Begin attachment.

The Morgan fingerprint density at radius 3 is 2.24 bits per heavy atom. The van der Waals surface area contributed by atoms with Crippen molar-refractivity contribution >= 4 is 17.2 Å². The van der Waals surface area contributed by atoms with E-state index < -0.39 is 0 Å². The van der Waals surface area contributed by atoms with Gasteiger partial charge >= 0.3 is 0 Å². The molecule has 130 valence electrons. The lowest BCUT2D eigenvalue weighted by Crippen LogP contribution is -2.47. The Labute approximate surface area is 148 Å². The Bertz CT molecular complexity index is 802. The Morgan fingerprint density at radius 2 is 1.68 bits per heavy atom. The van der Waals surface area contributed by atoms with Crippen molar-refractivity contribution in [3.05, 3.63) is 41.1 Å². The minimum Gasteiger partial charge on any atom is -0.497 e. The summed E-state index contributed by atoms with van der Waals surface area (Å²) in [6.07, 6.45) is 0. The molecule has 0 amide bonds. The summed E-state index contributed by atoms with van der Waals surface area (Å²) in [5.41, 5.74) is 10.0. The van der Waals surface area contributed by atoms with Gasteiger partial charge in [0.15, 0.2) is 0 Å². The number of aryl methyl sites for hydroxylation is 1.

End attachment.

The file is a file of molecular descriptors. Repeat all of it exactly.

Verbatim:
The Morgan fingerprint density at radius 3 is 2.24 bits per heavy atom. The van der Waals surface area contributed by atoms with Crippen molar-refractivity contribution >= 4 is 17.2 Å². The van der Waals surface area contributed by atoms with E-state index < -0.39 is 0 Å². The van der Waals surface area contributed by atoms with Gasteiger partial charge >= 0.3 is 0 Å². The molecule has 130 valence electrons. The lowest BCUT2D eigenvalue weighted by Crippen LogP contribution is -2.47. The Labute approximate surface area is 148 Å². The Bertz CT molecular complexity index is 802. The Morgan fingerprint density at radius 2 is 1.68 bits per heavy atom. The van der Waals surface area contributed by atoms with Crippen molar-refractivity contribution in [3.05, 3.63) is 41.1 Å². The minimum Gasteiger partial charge on any atom is -0.497 e. The summed E-state index contributed by atoms with van der Waals surface area (Å²) in [6.07, 6.45) is 0. The molecule has 0 amide bonds. The summed E-state index contributed by atoms with van der Waals surface area (Å²) in [5.41, 5.74) is 10.0. The van der Waals surface area contributed by atoms with Gasteiger partial charge in [0.15, 0.2) is 0 Å². The number of aryl methyl sites for hydroxylation is 1.